Using innovation in Romania to get Ukrainian children learning again
UNICEF in Romania continues to work with the Government and partners to help get Ukrainian children in the country back to learning.
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Early into the war in Ukraine, Romania started to receive refugees. To date, over 1.6 million Ukrainians have arrived in Romania, with approximately 86,178 remaining in the country. It is estimated that 28 per cent of Ukrainian refugees in Romania are children.
Ivan, 5, fled Mariupol with his parents and arrived in Romania in March. He now lives with his family in Bucharest and is attending kindergarten with other Ukrainian children who escaped the conflict.
“Our apartment at home is destroyed,” said Ivan’s father. “We don’t have a home anymore in Mariupol. My child’s kindergarten was also destroyed. We don’t want to go back. We intend to stay for longer in Romania. We don’t know when the things will be fine home.”
Ivan’s father said he wants to encourage his son to learn Romanian, to adapt easier in his new life. When the school term begins, Ivan will be back in class in Bucharest and attending classes in first grade at Mihai Viteazu School.
„I am very happy because I am in the 1st grade now, and also I am happy to meet my friends”, said Ivan, being excited for starting a new school year.
UNICEF is part of the response task force led by the Romanian Government coordinating the National refugee response. UNICEF’s focus is three-fold:
- Care and protect vulnerable children and families
- Ensure children, adolescents and women have equal access to lifesaving health services
- Support education for all school-aged children by supporting their integration into the national system or alternative learning opportunities.
According to a recent UNICEF Assessment of the needs of Ukrainian refugee families and children living in Romania, 57 per cent of accompanied and 85 per cent of unaccompanied Ukrainian children have started to learn Romanian language. The data is confirmed by the recent survey conducted by Save the Children in Romania.
On level of knowledge of the Romanian language by Ukrainian children, the survey revealed that almost three quarters of Ukrainian children (71 per cent) do not know the Romanian language at all whilst 28 per cent have started to learn the Romanian language. However, they have not reached a level that would allow them to continue their education in Romanian and only one in 100 Ukrainian children learned Romanian language well or knew it before arriving in Romania.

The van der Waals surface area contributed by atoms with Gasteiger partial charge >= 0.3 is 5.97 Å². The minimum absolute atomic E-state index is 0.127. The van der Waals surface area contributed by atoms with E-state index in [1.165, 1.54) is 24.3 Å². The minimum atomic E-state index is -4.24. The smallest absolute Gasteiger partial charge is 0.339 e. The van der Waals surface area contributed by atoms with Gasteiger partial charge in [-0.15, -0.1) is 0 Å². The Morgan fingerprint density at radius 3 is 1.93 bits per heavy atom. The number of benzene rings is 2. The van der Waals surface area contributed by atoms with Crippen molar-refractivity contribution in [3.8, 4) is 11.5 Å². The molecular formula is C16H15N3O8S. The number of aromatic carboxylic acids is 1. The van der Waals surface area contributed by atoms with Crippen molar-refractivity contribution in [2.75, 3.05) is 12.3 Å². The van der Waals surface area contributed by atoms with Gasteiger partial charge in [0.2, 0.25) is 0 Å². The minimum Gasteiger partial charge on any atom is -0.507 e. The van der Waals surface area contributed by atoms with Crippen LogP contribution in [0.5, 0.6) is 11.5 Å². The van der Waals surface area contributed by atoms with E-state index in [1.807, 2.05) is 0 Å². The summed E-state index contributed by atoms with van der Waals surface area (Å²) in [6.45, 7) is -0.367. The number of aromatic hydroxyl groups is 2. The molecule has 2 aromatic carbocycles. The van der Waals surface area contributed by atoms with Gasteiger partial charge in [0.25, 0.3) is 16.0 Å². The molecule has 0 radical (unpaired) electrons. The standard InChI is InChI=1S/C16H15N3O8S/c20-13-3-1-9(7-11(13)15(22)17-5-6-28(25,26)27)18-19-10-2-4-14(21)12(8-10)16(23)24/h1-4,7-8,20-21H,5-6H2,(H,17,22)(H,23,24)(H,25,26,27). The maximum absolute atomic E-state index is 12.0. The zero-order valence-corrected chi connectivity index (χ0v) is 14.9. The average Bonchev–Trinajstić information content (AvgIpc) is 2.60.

Almost half of respondents in the UNICEF survey declared that their children continued to attend online education provided by the Government of Ukraine, underscoring the support for this initiative as the new school term begins.
The UNICEF assessment of the needs parents and guardians also indicated the language barrier as one of the main obstacles that make it difficult to integrate Ukrainian children into the Romanian education system. The Save the Children survey confirmed 90 per cent of parents and legal guardians raised the language barrier as an issue.
This barrier is one of the biggest challenges to Ukrainian children to enroll in the Romanian education system. Proficiency in the Romanian language is needed to follow the curriculum which requires time and resources.
Other barriers include the uncertainty over the length of stay in Romania, with 25 per cent of respondents in the survey stating that they would not be staying long. Additionally, teaching staff largely lack the experience needed to work with non-native speaking children, and the differences between the Ukrainian and Romanian education curriculum is also an issue. To address this problem, UNICEF is working with partners on a blended learning approach that allows children to learn through several modalities depending on their situation and location.
UNICEF in Action
To support learning for all pre-school and school-aged children fleeing from Ukraine UNICEF:
- Has established safe play and learning spaces.
- Provides education kits/supplies (including relevant and cost-effective teaching materials, learning support materials, IT equipment etc.) in formal and non-formal settings (Blue Dots, transit centres, schools, support hubs, etc.).
- Supports integration of the refugee children into the national education system or alternative learning opportunities.
UNICEF is also supporting the Ministry of Education and local authorities to revise the normative framework, to monitor participation to education and to implement the education action plan through accelerated Romanian language acquisition programmes/classes and scale up learning services in Ukrainian language online and offline.
"The Government of Romania has rapidly modified some of the laws and policies after the crisis to make access to school easier to refugee children,” said Jean Benoit Manhes, the Senior Refugee Response Coordinator for UNICEF in Romania. “However, to support this and add value, UNICEF continues to link with partners and children themselves to ensure that these policies become real and that the needs and situations of each child are taken into consideration.”
UNICEF in Romania continues to work with the Government and partners to help get Ukrainian children in the country back to learning, in classrooms and through online or community-based alternatives where in-person is not possible.
“It is very encouraging for us to see that despite multiple barriers, including language and a complex change of curricula, all partners remain mobilized to ensure quality, child-responsive solutions fitting the special needs of refugees,” said Jean Benoit Much. “But more efforts are needed to ensure better learning outcomes for children learning both on and offline.”